Derek Gregory touches on Dia al-Azzawi’s Sabra and Shatila Massacre (1982-3) (recently acquired and exhibited by Tate Modern) and Elegy to My Trapped City (2011) (recently on show at Meem Gallery in Dubai). Both works reference Picasso’s Guernica, which surfaces again and again in relation to the Iraq war.

geographical imaginations

Since I read it yesterday I’ve been mesmerized by Maymanah Farwat‘s fine short essay at Jadaliyya on Baghdad-born artist Dia al-Azzawi‘s (pictured left) Sabra and Shatila Massacre currently on view at Tate Modern in London.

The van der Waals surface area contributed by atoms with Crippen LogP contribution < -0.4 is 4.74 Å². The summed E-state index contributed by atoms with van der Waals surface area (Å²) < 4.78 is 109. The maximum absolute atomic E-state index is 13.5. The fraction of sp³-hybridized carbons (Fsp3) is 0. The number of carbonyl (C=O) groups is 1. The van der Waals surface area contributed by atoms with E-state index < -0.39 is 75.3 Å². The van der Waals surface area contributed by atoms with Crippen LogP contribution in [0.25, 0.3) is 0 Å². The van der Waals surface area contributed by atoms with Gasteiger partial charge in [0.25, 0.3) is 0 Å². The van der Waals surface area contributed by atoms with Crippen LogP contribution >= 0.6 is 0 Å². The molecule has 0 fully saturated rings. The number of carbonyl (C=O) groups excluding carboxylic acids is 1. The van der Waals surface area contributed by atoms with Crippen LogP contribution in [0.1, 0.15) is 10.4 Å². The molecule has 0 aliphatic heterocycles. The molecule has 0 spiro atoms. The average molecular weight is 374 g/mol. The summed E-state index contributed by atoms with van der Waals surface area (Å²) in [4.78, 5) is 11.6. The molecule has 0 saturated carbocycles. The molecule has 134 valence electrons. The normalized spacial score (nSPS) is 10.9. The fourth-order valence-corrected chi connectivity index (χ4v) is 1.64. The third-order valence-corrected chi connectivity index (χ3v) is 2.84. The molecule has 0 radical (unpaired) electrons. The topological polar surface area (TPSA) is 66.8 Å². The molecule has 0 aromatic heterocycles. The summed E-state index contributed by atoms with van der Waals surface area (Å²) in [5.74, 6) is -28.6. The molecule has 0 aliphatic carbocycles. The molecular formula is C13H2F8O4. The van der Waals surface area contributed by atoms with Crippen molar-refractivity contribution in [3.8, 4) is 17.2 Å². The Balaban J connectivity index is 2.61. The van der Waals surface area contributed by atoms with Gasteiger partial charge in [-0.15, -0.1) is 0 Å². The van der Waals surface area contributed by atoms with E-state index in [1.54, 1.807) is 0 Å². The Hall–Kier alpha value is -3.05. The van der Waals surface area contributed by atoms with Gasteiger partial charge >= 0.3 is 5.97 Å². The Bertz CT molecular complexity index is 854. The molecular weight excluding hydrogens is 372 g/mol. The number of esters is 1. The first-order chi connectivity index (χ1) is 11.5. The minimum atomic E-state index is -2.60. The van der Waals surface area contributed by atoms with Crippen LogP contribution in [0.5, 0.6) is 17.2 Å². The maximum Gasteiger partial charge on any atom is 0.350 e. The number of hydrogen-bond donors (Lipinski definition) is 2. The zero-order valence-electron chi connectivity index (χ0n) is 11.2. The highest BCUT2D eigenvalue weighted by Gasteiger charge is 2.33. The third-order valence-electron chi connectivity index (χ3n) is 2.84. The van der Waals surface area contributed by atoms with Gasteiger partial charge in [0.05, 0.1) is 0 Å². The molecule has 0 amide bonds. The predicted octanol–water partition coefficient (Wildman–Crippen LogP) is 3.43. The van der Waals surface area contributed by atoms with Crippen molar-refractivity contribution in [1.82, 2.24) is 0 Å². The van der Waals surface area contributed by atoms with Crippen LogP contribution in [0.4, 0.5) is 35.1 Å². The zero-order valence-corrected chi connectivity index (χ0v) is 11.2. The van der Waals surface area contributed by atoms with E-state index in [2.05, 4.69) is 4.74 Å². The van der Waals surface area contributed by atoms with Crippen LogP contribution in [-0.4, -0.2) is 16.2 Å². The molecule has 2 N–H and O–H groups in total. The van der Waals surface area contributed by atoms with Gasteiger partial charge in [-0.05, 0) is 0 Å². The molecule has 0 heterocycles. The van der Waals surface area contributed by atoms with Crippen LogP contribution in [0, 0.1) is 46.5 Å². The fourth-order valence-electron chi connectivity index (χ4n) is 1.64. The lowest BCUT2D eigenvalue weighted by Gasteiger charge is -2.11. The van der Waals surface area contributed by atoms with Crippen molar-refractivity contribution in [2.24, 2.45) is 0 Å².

The artwork itself is copyright, and the Tate online pages describe but don’t display it, but if you click on the link to Jadaliyya above you can see it; it’s also – vividly – here, and there’s also a detail here and more here. The vast four-panelled work is a response to the massacre of Palestinians in two refugee camps in Lebanon in 1982 by Phalangist militias under the eyes of the Israeli Defense Force commanded by Ariel Sharon.

Within a labyrinth of death and the mundane (the remnants of domestic structures), the artist is relentless in his indictment, what he refers to as “a manifesto of dismay and anger.”…

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